Brian Hill Retrospective: FELTHAM SINGS & SONGBIRDS double bill + Q&A with Brian | DocHouse

Brian Hill Retrospective: FELTHAM SINGS & SONGBIRDS double bill + Q&A with Brian

Part of the Brian Hill Retrospective
Dir: Brian Hill
United Kingdom / 2002 / 111mins

This pair of emotionally resonant films see Brian Hill collaborating with Simon Armitage to give voice to the young men and women inFeltham and Downview Prisons  – voices we rarely hear, expressed here through their own words reinterpreted as lyrics and sung by the participants.

Feltham Sings (2002, 49 mins)

This revelatory documentary engages with the inmates at Feltham Young Offenders Institution, finding a unique way to enable them to tell their stories and express themselves with striking results.

Traditionally, when a prisoner ‘sings’, it means betrayal. Here, the prisoners of Feltham tell us their dreams and their pain in song. The experiences they sing about are dark and intense, but this fresh approach, played with the music of Dextrous, encourages us to see them as much more than car thieves, thugs and burglars.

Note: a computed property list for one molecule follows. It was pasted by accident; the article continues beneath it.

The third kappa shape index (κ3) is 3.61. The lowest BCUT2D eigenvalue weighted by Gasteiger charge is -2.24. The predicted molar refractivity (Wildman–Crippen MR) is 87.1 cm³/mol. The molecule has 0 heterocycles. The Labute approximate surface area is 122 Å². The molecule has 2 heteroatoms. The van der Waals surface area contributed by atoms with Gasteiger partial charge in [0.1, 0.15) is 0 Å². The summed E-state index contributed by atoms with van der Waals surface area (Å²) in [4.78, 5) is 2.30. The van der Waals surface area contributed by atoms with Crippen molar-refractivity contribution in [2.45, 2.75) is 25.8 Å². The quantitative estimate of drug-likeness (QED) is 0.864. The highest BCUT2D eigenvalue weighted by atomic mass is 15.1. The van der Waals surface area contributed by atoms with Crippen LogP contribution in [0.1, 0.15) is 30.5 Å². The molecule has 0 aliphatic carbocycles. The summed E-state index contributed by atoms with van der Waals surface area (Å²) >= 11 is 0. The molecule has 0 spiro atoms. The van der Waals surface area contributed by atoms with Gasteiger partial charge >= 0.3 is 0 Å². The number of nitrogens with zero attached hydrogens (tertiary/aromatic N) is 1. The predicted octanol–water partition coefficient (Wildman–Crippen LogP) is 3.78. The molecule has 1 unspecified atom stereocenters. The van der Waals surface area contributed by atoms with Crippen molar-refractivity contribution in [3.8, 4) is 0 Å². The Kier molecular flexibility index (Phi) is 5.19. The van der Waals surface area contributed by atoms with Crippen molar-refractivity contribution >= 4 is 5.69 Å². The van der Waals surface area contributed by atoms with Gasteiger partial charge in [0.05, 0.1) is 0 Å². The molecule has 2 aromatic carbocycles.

Songbirds (2005, 62 mins)

Collaborating again with Simon Armitage, Brian Hill’s Songbirds is a female counterpoint to Feltham Sings, meeting the women in Downview Prison in Sutton.

Their crimes range from manslaughter to sexual assault to burglary. Rather than telling us about their lives in a conventional documentary style, the women’s own words are re-presented as song in a variety of styles ranging from hip hop to lullaby.

Screening Times:

Sunday 16th August: 17.00 + Q& with Brian Hill

Thursday 20th August: 18.30

See what else is playing in the Brian Hill Retrospective HERE

Book Tickets

Date: Sun 16 Aug 2015 - Thu 20 Aug 2015
Price: £9 (£7 concessions)
There are currently no screenings of this film.

Feltham Sings (2002)

“This documentary is a work of art, and the young offenders are its stars. Both in performance and interviews, their faces, stories and language compel attention. Banged up in their cells or dancing around their units, there's tremendous power in the way they deliver their message.” The Observer.


Songbirds (2005)

" is terrific – powerful, moving, bleak, funny and hopeful, all at the same time."  The Guardian.